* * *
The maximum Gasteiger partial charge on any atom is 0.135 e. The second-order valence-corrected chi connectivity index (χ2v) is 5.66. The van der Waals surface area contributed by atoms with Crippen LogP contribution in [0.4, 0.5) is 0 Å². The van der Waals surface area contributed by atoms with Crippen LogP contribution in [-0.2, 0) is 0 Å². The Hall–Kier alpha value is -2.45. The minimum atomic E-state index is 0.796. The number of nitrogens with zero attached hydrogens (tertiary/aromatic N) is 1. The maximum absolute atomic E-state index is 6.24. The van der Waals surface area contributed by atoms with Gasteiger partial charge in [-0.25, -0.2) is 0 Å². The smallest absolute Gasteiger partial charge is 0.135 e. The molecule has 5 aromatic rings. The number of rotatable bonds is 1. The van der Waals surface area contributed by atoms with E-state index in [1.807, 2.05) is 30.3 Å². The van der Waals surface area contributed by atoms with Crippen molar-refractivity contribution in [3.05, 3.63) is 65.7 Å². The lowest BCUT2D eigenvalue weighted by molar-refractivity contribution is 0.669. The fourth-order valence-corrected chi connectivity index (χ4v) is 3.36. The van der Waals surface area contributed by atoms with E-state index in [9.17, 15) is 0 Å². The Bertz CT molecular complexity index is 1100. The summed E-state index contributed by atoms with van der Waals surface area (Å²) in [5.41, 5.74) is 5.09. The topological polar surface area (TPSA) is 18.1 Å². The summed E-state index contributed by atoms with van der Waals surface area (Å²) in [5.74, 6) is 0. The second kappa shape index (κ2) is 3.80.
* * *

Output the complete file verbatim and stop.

The maximum Gasteiger partial charge on any atom is 0.135 e. The second-order valence-corrected chi connectivity index (χ2v) is 5.66. The van der Waals surface area contributed by atoms with Crippen LogP contribution in [0.4, 0.5) is 0 Å². The van der Waals surface area contributed by atoms with Crippen LogP contribution in [-0.2, 0) is 0 Å². The Hall–Kier alpha value is -2.45. The minimum atomic E-state index is 0.796. The number of nitrogens with zero attached hydrogens (tertiary/aromatic N) is 1. The maximum absolute atomic E-state index is 6.24. The van der Waals surface area contributed by atoms with Gasteiger partial charge in [-0.25, -0.2) is 0 Å². The smallest absolute Gasteiger partial charge is 0.135 e. The molecule has 5 aromatic rings. The number of rotatable bonds is 1. The van der Waals surface area contributed by atoms with E-state index in [1.807, 2.05) is 30.3 Å². The van der Waals surface area contributed by atoms with Crippen molar-refractivity contribution in [3.05, 3.63) is 65.7 Å². The lowest BCUT2D eigenvalue weighted by molar-refractivity contribution is 0.669. The fourth-order valence-corrected chi connectivity index (χ4v) is 3.36. The van der Waals surface area contributed by atoms with E-state index in [9.17, 15) is 0 Å². The Bertz CT molecular complexity index is 1100. The summed E-state index contributed by atoms with van der Waals surface area (Å²) in [5.41, 5.74) is 5.09. The topological polar surface area (TPSA) is 18.1 Å². The summed E-state index contributed by atoms with van der Waals surface area (Å²) in [5.74, 6) is 0. The second kappa shape index (κ2) is 3.80.